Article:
10 Steps to Effective Multi-metal Soldering


10 Steps to Effective Multi-metal Soldering

Written by: Jackson Systems


Jackson Systems announces the addition of SolderWeld soldering kits. Recognized in 2018 as a “Best New Product” at many HVAC and Plumbing industry events, Solderweld is a unique product that produces weld-strength bonds from soldering that work in both soldering and welding applications—two different metal bonding techniques that generally do not mix. Solderweld Kits are conveniently packed to have everything the technician needs for a soldering, brazing and/or welding fix…all in one kit!

Learn 10 Steps for 350 degree Multi-metal Soldering

Step 1. Pre-clean the parent metal or metals to be joined. Use emery cloth, wire brush, bead blasting or your preference.

Step 2. Apply non-corrosive, liquid flux to the repair area. An easy method of application is to dip the end of the rod into the flux or use the easy applicator brush. The flux will cling to the rod or brush and is easily spread over the surface area.

Step 3. Use a soft flame, heat gun or soldering iron to heat the parent metal adjacent to the actual repair. A direct flame on the repair area is likely to overheat the solder and flux.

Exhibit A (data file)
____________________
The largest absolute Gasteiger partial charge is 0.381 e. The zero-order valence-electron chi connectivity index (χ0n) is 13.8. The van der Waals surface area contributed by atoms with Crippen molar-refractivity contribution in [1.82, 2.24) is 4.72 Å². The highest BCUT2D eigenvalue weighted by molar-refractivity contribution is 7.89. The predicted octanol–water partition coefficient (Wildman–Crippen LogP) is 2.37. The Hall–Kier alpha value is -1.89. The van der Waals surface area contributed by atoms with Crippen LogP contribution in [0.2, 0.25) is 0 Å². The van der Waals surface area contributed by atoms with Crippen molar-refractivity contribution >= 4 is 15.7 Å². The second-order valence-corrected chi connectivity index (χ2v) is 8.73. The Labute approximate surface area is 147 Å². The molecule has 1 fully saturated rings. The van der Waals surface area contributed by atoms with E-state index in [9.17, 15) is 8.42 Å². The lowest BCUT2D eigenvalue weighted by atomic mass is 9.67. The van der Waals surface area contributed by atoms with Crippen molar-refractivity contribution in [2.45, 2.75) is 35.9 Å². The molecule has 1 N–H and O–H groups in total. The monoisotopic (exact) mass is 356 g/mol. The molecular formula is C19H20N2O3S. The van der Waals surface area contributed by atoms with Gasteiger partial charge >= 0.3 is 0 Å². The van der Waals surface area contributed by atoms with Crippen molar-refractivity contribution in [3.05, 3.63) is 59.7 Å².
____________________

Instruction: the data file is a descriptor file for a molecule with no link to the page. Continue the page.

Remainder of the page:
Step 4. Hold the torch tip four to six inches away from the parent metal. If it is necessary to apply the flame directly onto the rod and flux, then pull the torch tip back even farther from the work surface and keep the torch moving.

Step 5. The flux will begin to bubble and turn light brown. Besides preparing the parent metal for the solder, these changes indicate the proper working temperature. If the flux turns black, clean up the area and start over.

Step 6. When the flux turns brown, it’s time to apply the rod. Drag the rod over the surface area to be soldered until it begins to flow. Then stop applying the heat. If additional layers are needed, just continue to drag the rod over that area.

Step 7. Sometimes it is advisable to heat the tip of the rod with the flame to help the solder flow easier and quicker onto the repair area. Do not heat the rod to the melting point.

Step 8. Observe the deposit. The solder should bond smoothly. Do not overheat! The rod will melt if overheated, but the solder will just lay there and fail to bond properly.

Step 9. If you have stopped the soldering process too soon and want to flow the deposit out more, add more flux and re-heat. The flux will help in the bonding process whether adding more rod or just flowing out the previous deposit.

Step 10. Remove the excess flux with warm water and a wire brush after the repair has properly cooled.

*Note: For Torch users using a carburizing flame. This is a flame with less oxygen or compressed air. This softens the flame and allows the work area to reach proper temperature without the risk of overheating or damaging the parent metal. Pre-heating the parent metal will help to insure better bonding.